Water Kefir is a fermented beverage shrouded in mystery and ancient folklore. Some think Kefir may have been the legendary Manna from ancient times. According to legend, it was a gift from the Gods that fell from the skies to feed the Israelites on their 40 day journey through the desert. Kefir has a refreshing effervescent flavour and is packed full of beneficial bacteria for gut health.
Water kefir grains are called many different names. The most common is Tibicos. They’re also known as Japanese water crystals, California bees, Australian Bees, African Bees, Ginger Bees, Ginger Beer Plant, Sea Rice or Aqua Gems, to name a few. In Germany they are called Piltz; in Italy; Kefir di Frutta; and in France, Graines Vivantes. It is hard to tell where the Water Kefir grains actually originated. One clue lies in Mexico where the Tibicos culture forms on the pads of the Opuntia cactus as hard granules that can be reconstituted in a sugar-water solution as propagating tibicos. There is documentation from the late 1800s of water kefir grains being used in fermented drink made from the sweetened juice of the prickly pear cactus in Mexico. Their use has also been recorded in Tibet, the Caucasus Mountains, and the southern peninsula of theUkraine. While the origins remain a mystery it’s safe to say that they have been in use for many centuries.
Making Kefir is much the same as making Kombucha. Kefir Grains form the SCOBY (symbiotic culture of beneficial bacteria and yeasts). These grains are small crystallised granules of bacteria and yeast living in a symbiotic relationship and held together by a polysaccharide (dextran) produced by Lactobacillus brevis. The grains are cultured in sugar water where the bacteria and yeast in the Kefir grains metabolise the sugars.This produces an array of beneficial acids, microorganisms, B vitamins and enzymes. The process of fermentation does reduce the sugar content and because it is a fermented drink, lactic acid, carbon dioxide and a small amount of ethanol is produced. Alcohol levels are typically around 0.5%-0.75%There are two types of Kefir (and they are two different compositions of bacteria) i.e. Milk Kefir and Water Kefir. Milk Kefir grains require milk for the bacteria to reproduce. You can occasionally use non-dairy liquids (like coconut milk, sugar water, sweetened infusions,etc.) with milk kefir grains, but you should return them to milk within a few days to ensure they remain healthy. Water kefir grains, similarly, should be kept only for culturing water kefir.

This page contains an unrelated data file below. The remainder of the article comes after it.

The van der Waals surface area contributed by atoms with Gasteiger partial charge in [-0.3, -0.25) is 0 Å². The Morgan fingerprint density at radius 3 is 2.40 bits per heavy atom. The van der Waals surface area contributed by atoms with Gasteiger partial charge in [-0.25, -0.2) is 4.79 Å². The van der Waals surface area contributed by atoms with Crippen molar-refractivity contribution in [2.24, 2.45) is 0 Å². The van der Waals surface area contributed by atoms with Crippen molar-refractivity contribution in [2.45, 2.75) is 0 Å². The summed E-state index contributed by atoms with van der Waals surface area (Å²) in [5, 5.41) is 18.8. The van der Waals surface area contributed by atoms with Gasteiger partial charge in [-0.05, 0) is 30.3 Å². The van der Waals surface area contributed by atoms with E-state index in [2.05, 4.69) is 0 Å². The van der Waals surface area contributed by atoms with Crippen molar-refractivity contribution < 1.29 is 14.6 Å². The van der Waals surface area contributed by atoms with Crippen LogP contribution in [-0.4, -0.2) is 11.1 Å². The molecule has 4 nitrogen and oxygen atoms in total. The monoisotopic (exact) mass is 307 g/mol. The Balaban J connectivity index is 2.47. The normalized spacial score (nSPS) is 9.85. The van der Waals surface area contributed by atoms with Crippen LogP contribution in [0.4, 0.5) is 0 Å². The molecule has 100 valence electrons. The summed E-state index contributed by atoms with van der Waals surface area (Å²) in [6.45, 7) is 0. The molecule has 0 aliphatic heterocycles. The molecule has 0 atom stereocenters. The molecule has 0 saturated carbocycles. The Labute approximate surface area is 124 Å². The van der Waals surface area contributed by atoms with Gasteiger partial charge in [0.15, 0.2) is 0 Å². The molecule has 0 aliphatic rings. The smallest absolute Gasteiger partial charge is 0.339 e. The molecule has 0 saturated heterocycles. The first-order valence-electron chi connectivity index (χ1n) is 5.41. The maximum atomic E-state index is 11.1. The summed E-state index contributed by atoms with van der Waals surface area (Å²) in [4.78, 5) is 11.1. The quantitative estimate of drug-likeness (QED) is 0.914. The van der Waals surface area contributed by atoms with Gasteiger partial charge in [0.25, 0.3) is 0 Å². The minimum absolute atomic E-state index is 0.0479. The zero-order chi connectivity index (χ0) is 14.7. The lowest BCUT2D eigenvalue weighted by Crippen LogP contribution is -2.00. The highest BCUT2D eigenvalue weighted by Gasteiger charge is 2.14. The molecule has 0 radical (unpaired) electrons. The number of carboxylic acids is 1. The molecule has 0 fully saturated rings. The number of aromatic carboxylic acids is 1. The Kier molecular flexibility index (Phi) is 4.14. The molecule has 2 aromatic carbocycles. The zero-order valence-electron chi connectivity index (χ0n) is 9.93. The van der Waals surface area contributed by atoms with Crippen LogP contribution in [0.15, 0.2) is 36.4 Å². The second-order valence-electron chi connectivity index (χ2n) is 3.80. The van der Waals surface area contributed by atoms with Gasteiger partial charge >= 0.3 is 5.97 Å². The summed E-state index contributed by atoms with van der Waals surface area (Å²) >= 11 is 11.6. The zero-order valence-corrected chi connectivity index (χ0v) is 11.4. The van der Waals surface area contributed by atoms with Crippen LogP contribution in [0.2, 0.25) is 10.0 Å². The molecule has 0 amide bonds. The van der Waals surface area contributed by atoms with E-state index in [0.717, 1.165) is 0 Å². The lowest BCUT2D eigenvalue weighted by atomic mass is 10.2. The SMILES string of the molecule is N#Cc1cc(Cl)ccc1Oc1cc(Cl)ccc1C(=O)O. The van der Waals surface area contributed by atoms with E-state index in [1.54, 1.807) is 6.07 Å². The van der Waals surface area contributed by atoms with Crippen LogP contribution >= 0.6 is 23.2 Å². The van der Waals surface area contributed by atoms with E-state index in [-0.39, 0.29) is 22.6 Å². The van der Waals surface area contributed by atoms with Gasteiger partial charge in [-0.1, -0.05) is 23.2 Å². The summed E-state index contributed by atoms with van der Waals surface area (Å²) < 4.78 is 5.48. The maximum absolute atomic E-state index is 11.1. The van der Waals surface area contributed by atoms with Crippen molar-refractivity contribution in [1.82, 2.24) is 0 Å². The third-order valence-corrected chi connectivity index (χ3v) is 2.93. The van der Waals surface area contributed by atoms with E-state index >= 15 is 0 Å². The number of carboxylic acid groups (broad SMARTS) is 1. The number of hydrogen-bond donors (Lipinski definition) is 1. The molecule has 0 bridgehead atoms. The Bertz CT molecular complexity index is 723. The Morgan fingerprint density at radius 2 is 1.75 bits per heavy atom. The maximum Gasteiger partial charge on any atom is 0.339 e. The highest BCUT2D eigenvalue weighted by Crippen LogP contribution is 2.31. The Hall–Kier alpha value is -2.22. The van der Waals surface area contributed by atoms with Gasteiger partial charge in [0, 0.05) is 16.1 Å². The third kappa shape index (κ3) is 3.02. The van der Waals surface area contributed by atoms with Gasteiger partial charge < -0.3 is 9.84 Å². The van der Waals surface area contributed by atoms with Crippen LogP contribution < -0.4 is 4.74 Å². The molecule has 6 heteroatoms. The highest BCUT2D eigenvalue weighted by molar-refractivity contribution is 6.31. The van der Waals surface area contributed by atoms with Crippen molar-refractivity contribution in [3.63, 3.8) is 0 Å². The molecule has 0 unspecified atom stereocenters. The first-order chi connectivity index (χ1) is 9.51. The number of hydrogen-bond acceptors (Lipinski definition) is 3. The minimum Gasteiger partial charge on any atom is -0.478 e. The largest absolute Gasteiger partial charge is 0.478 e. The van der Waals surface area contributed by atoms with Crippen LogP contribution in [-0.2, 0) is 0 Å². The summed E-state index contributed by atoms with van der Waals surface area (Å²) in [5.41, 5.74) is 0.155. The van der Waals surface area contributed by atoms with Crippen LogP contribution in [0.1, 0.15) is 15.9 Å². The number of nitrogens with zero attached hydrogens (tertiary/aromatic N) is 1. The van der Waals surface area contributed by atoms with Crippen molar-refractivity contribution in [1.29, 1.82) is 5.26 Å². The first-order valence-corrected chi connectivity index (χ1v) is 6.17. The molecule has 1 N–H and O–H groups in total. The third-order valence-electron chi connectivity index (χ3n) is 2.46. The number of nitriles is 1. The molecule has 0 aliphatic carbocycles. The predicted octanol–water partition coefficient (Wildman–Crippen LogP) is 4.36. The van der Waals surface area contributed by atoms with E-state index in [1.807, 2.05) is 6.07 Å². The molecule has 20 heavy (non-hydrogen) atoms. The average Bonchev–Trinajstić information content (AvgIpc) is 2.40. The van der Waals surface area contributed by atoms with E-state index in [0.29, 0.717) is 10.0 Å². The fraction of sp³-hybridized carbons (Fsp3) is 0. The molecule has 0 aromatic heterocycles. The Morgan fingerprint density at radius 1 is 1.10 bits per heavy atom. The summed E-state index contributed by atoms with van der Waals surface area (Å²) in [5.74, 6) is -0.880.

To brew Water Kefir, you’ll need a large glass jar that can be covered by cheesecloth. When it comes time for bottling, the secondary fermentation creates the fizz so the safest option is to use plastic Mineral Water bottles just in case you get too much fizz.